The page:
We’d all prefer to be Guy rather than Grug, but we’d also like to know what ‘Tomorrow’ looks like before we make our metaphorical move there. We also know that with something as invisible as digitisation, that’s impossible.
If we think of the freed prisoner as a dot-com pioneer or early digital adopter, who was temporarily burnt by his experience, then his fellow prisoners are his peers, who vowed never to fall into the same trap. They stayed in the cave, while he ventured back into the sunlight and carried on exploring and learning about the new digital horizons.
Today, his extensive knowledge of both the analogue cave and the digital new world gives him a significant advantage over his peers who, unless they change, risk certain extinction.
You have to know how to step out of the cave
The Johari Window model is a very useful tool for gaining even more self-awareness, which we can adapt to look at our blind spots of knowledge. Let’s call it the Four-roomed Johari Cave – see graphic here.
Clearly you and your organisation want to be residing in Room 3, where your extra digital knowledge can create opportunities that exist because of your competitors’ knowledge gaps.
You’ll also need to be up-to-date with everything that’s happening in Rooms 1 and 2 if you want to maintain your advantage and maximise your opportunities.
Yet, interestingly, Room 4 is the most important of all. It’s in here that the next, yet unwritten, chapter of our digital future will unfold. The best way to prepare your organisation for whatever comes next in the digital space is to place yourself as far away from Rooms 1 and 2 as possible, and as close to Room 4 as you can get (the * in the above diagram).
What’s lurking outside the cave?
The realisation of a built environment which is digitally enabled, monitored, responsive and optimised has the potential to be one of the defining developments of the 21st century.
Digital engineering has the potential to enable countries to realise not only all of the inherent value in building its infrastructure assets, but, more importantly, harnessing an ever growing body of data to better manage the assets through their life cycle. This becomes even more critical with the realisation that approximately 80% of the assets’ costs are incurred in the operational phase, dwarfing development costs.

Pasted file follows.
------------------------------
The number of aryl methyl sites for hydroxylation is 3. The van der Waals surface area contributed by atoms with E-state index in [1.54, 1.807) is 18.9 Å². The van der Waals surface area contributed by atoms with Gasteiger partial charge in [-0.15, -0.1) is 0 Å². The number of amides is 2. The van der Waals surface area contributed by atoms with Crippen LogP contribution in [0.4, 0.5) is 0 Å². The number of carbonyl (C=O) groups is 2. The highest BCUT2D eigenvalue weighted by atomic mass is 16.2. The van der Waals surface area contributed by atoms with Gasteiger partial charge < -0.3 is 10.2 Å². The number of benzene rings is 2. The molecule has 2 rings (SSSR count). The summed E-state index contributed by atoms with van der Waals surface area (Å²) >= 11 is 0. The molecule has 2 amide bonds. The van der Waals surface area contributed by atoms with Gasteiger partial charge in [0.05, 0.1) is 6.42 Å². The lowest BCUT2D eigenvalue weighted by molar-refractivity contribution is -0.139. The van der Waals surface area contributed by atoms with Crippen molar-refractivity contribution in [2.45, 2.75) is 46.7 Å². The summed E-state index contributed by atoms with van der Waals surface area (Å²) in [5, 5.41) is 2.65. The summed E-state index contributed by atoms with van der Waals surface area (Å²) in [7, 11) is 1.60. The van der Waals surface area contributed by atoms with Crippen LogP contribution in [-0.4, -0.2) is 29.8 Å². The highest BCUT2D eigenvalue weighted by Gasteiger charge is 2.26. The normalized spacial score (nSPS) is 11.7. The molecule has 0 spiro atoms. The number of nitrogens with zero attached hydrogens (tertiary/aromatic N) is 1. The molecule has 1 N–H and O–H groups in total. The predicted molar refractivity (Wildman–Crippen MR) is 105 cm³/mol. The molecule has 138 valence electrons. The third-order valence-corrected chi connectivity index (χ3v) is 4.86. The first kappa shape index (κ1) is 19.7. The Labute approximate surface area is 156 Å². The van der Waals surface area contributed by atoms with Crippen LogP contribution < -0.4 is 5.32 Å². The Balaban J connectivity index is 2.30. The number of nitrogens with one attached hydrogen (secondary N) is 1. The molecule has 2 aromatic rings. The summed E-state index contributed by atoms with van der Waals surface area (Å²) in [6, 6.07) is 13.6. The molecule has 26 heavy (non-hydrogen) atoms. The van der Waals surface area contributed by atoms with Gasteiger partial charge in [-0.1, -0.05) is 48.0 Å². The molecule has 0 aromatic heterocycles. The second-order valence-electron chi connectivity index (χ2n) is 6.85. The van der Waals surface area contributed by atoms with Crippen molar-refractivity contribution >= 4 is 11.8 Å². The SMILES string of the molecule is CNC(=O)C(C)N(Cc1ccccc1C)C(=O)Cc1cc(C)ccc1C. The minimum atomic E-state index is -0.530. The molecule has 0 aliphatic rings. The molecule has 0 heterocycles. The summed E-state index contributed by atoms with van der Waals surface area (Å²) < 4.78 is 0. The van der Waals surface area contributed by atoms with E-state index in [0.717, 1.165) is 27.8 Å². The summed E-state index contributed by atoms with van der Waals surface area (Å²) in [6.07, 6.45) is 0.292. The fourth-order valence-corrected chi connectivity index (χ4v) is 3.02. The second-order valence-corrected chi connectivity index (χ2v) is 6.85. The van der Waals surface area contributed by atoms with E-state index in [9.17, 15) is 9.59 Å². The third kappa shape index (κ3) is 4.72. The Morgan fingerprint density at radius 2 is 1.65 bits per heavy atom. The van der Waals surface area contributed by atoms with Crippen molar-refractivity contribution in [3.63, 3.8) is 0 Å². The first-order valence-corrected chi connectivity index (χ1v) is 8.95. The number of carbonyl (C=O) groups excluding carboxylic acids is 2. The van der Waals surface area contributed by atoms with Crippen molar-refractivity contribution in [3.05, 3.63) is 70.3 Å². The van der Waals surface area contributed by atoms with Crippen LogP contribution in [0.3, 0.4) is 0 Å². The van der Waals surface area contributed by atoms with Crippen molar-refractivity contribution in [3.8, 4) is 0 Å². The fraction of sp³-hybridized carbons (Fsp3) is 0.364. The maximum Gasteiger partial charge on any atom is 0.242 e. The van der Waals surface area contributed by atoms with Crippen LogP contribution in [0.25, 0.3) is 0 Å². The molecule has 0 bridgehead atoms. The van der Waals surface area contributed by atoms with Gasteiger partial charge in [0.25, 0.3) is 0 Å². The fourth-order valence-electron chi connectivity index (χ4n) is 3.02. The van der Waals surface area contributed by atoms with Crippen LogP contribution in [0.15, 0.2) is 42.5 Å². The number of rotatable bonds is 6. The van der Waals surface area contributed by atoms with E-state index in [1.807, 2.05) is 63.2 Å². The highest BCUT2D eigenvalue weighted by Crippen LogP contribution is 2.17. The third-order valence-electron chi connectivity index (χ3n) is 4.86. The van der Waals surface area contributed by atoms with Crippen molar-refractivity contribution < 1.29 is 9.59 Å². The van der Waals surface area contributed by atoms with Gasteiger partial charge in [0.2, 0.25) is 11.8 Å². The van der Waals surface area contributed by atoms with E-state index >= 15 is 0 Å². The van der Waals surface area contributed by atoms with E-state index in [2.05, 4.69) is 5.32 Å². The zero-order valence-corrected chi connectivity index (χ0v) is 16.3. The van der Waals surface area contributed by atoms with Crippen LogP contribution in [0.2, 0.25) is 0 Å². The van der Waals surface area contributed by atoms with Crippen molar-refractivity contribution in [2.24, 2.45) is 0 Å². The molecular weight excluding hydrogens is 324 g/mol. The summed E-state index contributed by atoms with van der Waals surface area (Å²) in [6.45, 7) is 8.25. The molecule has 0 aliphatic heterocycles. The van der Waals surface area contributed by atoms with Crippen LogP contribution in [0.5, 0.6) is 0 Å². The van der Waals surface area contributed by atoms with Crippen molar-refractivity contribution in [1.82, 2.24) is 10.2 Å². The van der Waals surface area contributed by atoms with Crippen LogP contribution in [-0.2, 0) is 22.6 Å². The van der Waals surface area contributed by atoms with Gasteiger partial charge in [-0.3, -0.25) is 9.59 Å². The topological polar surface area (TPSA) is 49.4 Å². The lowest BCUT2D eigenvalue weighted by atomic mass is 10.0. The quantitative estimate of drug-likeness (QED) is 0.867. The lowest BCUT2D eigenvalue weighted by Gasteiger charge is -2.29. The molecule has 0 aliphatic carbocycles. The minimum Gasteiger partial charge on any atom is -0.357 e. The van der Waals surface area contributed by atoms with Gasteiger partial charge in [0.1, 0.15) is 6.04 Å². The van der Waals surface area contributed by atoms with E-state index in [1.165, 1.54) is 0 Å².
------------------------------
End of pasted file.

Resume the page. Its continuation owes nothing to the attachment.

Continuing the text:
There will be many complexities, some of them terrifying, such as new contractual models and data sharing, as we leave the cave behind. Governments looking to drive a digital economy and infrastructure for their nations need to realise that applying current day thinking to an unknown future simply won’t work. We have to understand that our knowledge is only beginning to form before we lock down ‘immovable’ strategy.
Our fear of the unknown is often our greatest fear. Yet, if Plato was still around today, he’d urge us to be more like Guy and less like Grug as we journey towards ‘Tomorrow’. Stepping into the digital light will require exploring the unknown and expanding our horizons – but at the very edge of the unknown, we’ll discover a new world exists.
Note: Aurecon has launched a new futuristic blog. Called Just Imagine, it provides a glimpse into the future for curious readers, exploring ideas that are probable, possible and for the imagination. This post originally appeared on Aurecon’s Just Imagine blog. Get access to the latest blog posts as soon as they are published by subscribing to the blog.